That wouldn’t be pleasant when running down the road. Do yourself a favor and get a vest that uses double stitching.
Adjustable Buckle Strap
Adjustable straps are a lifesaver for weighted vests. The vest will have to fit snugly, but can’t be too tight or it will cut off your circulation.
The buckles should have some sort of locking mechanism to keep them from loosening as you run. A nice feature is an adjustable strap that goes over the top for extra security and comfort. It’s always smart to get something with some security features.
If the waist strap is highly adjustable that’s even better. The waist strap is crucial in getting the vest to stay put while jogging, running, or even walking with a weighted vest on.
What Are Weighted Vests Made From?
Many materials are used in different vests and have an impact on how much they cost. Higher-end vests generally use better materials allowing the vest to last for longer and be more durable, breathable, and easier to use with quality clasps, zippers, and straps.
Range of motion and comfort can also be affected by materials. Soft neoprene may be more comfortable for some people, while sand-filled vests may bother others based on where the sand is.
What is Cordura? Cordura is a brand of fabric that is often used in outdoor gear and apparel because it is so durable. It is made from high-tenacity fibers like nylon or polyester and weaves them tightly together. This makes the fabric resistant to tears, scuffs, and abrasions.
One big advantage of Cordura is that it is water-resistant. This means that if you’re caught in a storm or working up a sweat, your vest won’t soak through and become uncomfortable. Our top pick for the best weighted vest, the Aduro Sport, actually uses Cordura.
Nylon is often used in lower-end vests because it is less expensive than Cordura and other materials. It’s not as durable, but it is still quite strong. Nylon is also water resistant, so it will keep you dry in light rain or sweat.
Polyester is often used in cheaper vests as well because it is less expensive than nylon and other materials. It is not as strong or durable as nylon, but it does have some advantages. Polyester is more resistant to wrinkles and shrinking than nylon, so it will keep its shape better over time, and is also more resistant to fading from sunlight, so it will stay looking newer for longer.
Neoprene is a synthetic rubber that is often used in wetsuits because it is waterproof and insulates well. Neoprene is also used in some vests because it is quite flexible and comfortable. It is also a bit more expensive than nylon or polyester.
Mesh is primarily used in weight vests on the sides to help with breathability and comfort. It allows air to flow through the vest and keep you cool while you’re working out.
A mesh pocket is also very common on the best weighted vests.
Chloroprene rubber is another material found in some weight vests. This material is often used in firefighting gear because it is very durable and flame resistant. Chloroprene rubber is also water-repellant, so it won’t soak through if you’re out on a rainy day.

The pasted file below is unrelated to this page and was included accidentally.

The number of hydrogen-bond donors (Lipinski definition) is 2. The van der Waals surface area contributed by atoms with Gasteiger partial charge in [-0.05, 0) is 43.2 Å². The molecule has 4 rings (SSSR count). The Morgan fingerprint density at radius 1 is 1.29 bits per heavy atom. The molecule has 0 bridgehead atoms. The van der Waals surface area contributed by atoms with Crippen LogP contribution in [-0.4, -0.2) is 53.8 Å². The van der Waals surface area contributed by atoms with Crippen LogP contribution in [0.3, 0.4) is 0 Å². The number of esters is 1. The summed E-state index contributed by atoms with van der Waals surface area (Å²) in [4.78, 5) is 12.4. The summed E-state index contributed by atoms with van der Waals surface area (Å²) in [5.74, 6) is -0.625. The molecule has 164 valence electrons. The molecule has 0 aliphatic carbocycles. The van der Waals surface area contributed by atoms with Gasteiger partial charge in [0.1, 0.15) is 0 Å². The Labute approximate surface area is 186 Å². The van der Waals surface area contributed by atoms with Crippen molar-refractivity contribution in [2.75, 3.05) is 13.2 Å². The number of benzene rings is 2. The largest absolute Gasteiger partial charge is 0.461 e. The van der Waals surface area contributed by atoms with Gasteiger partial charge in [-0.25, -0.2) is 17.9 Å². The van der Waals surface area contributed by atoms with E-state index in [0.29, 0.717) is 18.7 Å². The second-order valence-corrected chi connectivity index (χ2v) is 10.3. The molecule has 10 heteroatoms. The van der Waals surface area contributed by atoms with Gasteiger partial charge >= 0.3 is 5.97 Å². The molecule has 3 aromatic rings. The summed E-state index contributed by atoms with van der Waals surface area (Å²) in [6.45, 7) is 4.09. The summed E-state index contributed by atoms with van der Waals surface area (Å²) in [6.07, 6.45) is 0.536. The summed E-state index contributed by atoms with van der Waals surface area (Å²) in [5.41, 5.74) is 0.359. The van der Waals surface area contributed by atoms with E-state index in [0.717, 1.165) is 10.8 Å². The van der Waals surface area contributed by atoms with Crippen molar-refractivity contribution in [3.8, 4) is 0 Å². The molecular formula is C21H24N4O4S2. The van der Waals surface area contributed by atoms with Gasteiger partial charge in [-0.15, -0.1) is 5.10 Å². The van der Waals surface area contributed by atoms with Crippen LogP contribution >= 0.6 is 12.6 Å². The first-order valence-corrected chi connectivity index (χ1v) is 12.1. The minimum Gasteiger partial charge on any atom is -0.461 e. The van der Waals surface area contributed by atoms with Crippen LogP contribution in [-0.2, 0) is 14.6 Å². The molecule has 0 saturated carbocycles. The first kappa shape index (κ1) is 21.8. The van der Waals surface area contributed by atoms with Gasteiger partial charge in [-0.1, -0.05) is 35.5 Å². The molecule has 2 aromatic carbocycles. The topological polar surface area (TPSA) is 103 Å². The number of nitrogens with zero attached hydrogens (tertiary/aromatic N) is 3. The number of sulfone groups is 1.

There are a few different types of zippers: plastic, metal, and coil. YKK is a Japanese company that makes high-quality zippers. Their zippers are often used in outdoor gear and apparel because they are very strong and durable.
We highly recommend you purchase a weighted vest with YKK zippers. You will thank yourself a few thousand zips down the road.
What Are Weighted Vests Filled With?
Weight vests are filled with several different materials including sand, both iron sand and river sand, and metal plates that are sewn into the vest. Ideally, your vest will have removable metal plates so you can adjust the weight as you increase your strength and endurance.
Some sand-filled vests are filled with the minimum amount and have the option to add metal weights to pockets on the outside that are sealed with straps or velcro. This gives the weight vest a base weight of, say, 4lbs while having the option to go all the way to 20lbs.
Those types of vests are very common and popular due to their versatility and ability to have weight added or removed.
Is Weighted Vest Worth It?
Weight vests are tools to be utilized in line with a workout program. They are not going to make you faster, stronger, or more muscular on their own. With that being said, they are a great tool to use if you are already doing the necessary work and want to see better results.
As mentioned above, there are pros and cons of running with a weight vest, but the pros typically outweigh the cons. If you are a beginner looking to start running or someone who has run in the past and wants to get back into it, adding weight to your body will increase resistance.
What Does Increasing Resistance Do?
This is going to make running more challenging and require more energy from you. Adding weight also helps build strength in muscles that otherwise won’t get as much action when running alone. These two benefits alone can help push you further along with your training program.